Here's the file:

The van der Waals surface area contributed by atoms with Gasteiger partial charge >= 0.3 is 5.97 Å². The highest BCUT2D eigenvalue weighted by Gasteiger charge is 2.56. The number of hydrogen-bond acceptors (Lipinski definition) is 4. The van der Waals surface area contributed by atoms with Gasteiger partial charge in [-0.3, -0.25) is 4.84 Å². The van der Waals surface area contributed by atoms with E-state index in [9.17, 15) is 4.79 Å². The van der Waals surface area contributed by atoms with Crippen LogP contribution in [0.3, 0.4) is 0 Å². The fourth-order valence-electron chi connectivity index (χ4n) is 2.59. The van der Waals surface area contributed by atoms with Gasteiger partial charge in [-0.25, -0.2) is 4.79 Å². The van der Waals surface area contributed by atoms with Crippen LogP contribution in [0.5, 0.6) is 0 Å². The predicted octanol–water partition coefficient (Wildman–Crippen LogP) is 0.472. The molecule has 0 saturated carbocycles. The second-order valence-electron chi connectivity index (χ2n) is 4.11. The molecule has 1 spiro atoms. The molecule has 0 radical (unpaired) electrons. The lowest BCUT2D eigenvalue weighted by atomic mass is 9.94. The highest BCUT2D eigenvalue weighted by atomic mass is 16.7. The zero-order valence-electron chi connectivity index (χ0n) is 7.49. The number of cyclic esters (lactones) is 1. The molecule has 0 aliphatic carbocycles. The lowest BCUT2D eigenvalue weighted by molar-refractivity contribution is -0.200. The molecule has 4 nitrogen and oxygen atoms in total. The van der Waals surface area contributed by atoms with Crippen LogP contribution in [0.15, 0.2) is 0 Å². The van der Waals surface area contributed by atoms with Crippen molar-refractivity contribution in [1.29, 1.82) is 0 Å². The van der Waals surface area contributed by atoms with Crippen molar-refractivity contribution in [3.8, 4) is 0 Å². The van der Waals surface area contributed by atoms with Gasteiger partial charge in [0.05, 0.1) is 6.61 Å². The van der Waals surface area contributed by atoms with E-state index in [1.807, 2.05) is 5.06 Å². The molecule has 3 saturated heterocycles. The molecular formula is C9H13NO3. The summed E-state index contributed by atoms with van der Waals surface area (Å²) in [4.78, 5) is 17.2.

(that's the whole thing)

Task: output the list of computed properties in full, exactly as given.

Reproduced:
The van der Waals surface area contributed by atoms with Gasteiger partial charge >= 0.3 is 5.97 Å². The highest BCUT2D eigenvalue weighted by Gasteiger charge is 2.56. The number of hydrogen-bond acceptors (Lipinski definition) is 4. The van der Waals surface area contributed by atoms with Gasteiger partial charge in [-0.3, -0.25) is 4.84 Å². The van der Waals surface area contributed by atoms with E-state index in [9.17, 15) is 4.79 Å². The van der Waals surface area contributed by atoms with Crippen LogP contribution in [0.3, 0.4) is 0 Å². The fourth-order valence-electron chi connectivity index (χ4n) is 2.59. The van der Waals surface area contributed by atoms with Gasteiger partial charge in [-0.25, -0.2) is 4.79 Å². The van der Waals surface area contributed by atoms with Crippen LogP contribution in [0.5, 0.6) is 0 Å². The predicted octanol–water partition coefficient (Wildman–Crippen LogP) is 0.472. The molecule has 0 saturated carbocycles. The second-order valence-electron chi connectivity index (χ2n) is 4.11. The molecule has 1 spiro atoms. The molecule has 0 radical (unpaired) electrons. The lowest BCUT2D eigenvalue weighted by atomic mass is 9.94. The highest BCUT2D eigenvalue weighted by atomic mass is 16.7. The zero-order valence-electron chi connectivity index (χ0n) is 7.49. The number of cyclic esters (lactones) is 1. The molecule has 0 aliphatic carbocycles. The lowest BCUT2D eigenvalue weighted by molar-refractivity contribution is -0.200. The molecule has 4 nitrogen and oxygen atoms in total. The van der Waals surface area contributed by atoms with Crippen LogP contribution in [0.15, 0.2) is 0 Å². The van der Waals surface area contributed by atoms with Crippen molar-refractivity contribution in [1.29, 1.82) is 0 Å². The van der Waals surface area contributed by atoms with Crippen molar-refractivity contribution in [3.8, 4) is 0 Å². The van der Waals surface area contributed by atoms with Gasteiger partial charge in [0.05, 0.1) is 6.61 Å². The van der Waals surface area contributed by atoms with E-state index in [1.807, 2.05) is 5.06 Å². The molecule has 3 saturated heterocycles. The molecular formula is C9H13NO3. The summed E-state index contributed by atoms with van der Waals surface area (Å²) in [4.78, 5) is 17.2.